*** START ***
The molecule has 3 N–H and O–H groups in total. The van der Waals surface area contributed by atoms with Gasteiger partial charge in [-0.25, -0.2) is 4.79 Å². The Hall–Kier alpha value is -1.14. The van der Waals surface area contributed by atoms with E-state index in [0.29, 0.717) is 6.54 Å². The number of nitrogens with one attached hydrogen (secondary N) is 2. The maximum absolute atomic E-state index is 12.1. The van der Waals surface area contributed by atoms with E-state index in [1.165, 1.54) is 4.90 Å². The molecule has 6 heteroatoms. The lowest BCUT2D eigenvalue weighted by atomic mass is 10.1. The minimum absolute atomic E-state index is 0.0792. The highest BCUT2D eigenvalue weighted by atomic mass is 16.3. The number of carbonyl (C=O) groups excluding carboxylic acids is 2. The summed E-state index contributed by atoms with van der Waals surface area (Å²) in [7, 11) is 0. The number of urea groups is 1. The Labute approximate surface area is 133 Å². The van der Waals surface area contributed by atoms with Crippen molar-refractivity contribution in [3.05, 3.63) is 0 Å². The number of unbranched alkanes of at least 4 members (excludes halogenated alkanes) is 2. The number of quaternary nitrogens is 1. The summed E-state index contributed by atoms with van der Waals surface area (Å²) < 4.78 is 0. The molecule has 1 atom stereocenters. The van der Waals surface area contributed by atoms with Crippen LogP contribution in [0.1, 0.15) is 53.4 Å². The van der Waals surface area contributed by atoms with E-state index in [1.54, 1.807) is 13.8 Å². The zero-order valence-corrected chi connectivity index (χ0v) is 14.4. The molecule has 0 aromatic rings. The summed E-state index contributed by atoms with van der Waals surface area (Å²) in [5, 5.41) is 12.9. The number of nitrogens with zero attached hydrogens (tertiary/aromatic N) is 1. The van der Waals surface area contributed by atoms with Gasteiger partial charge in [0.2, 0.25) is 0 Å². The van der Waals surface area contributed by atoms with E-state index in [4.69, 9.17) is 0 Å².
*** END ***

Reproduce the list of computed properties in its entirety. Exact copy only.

The molecule has 3 N–H and O–H groups in total. The van der Waals surface area contributed by atoms with Gasteiger partial charge in [-0.25, -0.2) is 4.79 Å². The Hall–Kier alpha value is -1.14. The van der Waals surface area contributed by atoms with E-state index in [0.29, 0.717) is 6.54 Å². The number of nitrogens with one attached hydrogen (secondary N) is 2. The maximum absolute atomic E-state index is 12.1. The van der Waals surface area contributed by atoms with E-state index in [1.165, 1.54) is 4.90 Å². The molecule has 6 heteroatoms. The lowest BCUT2D eigenvalue weighted by atomic mass is 10.1. The minimum absolute atomic E-state index is 0.0792. The highest BCUT2D eigenvalue weighted by atomic mass is 16.3. The number of carbonyl (C=O) groups excluding carboxylic acids is 2. The summed E-state index contributed by atoms with van der Waals surface area (Å²) in [7, 11) is 0. The number of urea groups is 1. The Labute approximate surface area is 133 Å². The van der Waals surface area contributed by atoms with Crippen molar-refractivity contribution in [3.05, 3.63) is 0 Å². The number of unbranched alkanes of at least 4 members (excludes halogenated alkanes) is 2. The number of quaternary nitrogens is 1. The summed E-state index contributed by atoms with van der Waals surface area (Å²) < 4.78 is 0. The molecule has 1 atom stereocenters. The van der Waals surface area contributed by atoms with Crippen LogP contribution in [0.1, 0.15) is 53.4 Å². The van der Waals surface area contributed by atoms with E-state index in [1.54, 1.807) is 13.8 Å². The zero-order valence-corrected chi connectivity index (χ0v) is 14.4. The molecule has 0 aromatic rings. The summed E-state index contributed by atoms with van der Waals surface area (Å²) in [5, 5.41) is 12.9. The number of nitrogens with zero attached hydrogens (tertiary/aromatic N) is 1. The van der Waals surface area contributed by atoms with Gasteiger partial charge in [0.2, 0.25) is 0 Å². The van der Waals surface area contributed by atoms with E-state index in [4.69, 9.17) is 0 Å².